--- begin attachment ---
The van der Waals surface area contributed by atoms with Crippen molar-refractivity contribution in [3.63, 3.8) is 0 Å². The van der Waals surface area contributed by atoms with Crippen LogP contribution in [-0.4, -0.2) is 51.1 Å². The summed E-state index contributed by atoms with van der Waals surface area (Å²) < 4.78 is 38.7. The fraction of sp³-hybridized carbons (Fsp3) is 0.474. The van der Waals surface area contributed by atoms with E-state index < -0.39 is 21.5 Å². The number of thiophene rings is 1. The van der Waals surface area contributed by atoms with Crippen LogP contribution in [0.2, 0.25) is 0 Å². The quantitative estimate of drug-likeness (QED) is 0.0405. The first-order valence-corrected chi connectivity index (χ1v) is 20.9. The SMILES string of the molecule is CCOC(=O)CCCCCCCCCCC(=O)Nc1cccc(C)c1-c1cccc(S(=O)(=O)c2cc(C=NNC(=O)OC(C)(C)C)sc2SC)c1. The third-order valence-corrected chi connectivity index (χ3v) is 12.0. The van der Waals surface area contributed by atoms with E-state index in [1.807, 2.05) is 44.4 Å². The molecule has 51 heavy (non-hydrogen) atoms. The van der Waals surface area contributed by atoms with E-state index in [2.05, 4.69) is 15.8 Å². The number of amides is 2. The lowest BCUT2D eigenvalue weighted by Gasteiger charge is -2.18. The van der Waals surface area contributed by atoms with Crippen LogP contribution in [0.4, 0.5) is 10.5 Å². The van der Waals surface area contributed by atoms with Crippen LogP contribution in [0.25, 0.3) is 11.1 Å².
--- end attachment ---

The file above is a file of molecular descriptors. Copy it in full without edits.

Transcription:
The van der Waals surface area contributed by atoms with Crippen molar-refractivity contribution in [3.63, 3.8) is 0 Å². The van der Waals surface area contributed by atoms with Crippen LogP contribution in [-0.4, -0.2) is 51.1 Å². The summed E-state index contributed by atoms with van der Waals surface area (Å²) < 4.78 is 38.7. The fraction of sp³-hybridized carbons (Fsp3) is 0.474. The van der Waals surface area contributed by atoms with E-state index < -0.39 is 21.5 Å². The number of thiophene rings is 1. The van der Waals surface area contributed by atoms with Crippen LogP contribution in [0.2, 0.25) is 0 Å². The quantitative estimate of drug-likeness (QED) is 0.0405. The first-order valence-corrected chi connectivity index (χ1v) is 20.9. The SMILES string of the molecule is CCOC(=O)CCCCCCCCCCC(=O)Nc1cccc(C)c1-c1cccc(S(=O)(=O)c2cc(C=NNC(=O)OC(C)(C)C)sc2SC)c1. The third-order valence-corrected chi connectivity index (χ3v) is 12.0. The van der Waals surface area contributed by atoms with E-state index in [1.807, 2.05) is 44.4 Å². The molecule has 51 heavy (non-hydrogen) atoms. The van der Waals surface area contributed by atoms with E-state index in [2.05, 4.69) is 15.8 Å². The number of amides is 2. The lowest BCUT2D eigenvalue weighted by Gasteiger charge is -2.18. The van der Waals surface area contributed by atoms with Crippen LogP contribution in [0.4, 0.5) is 10.5 Å². The van der Waals surface area contributed by atoms with Crippen LogP contribution in [0.25, 0.3) is 11.1 Å².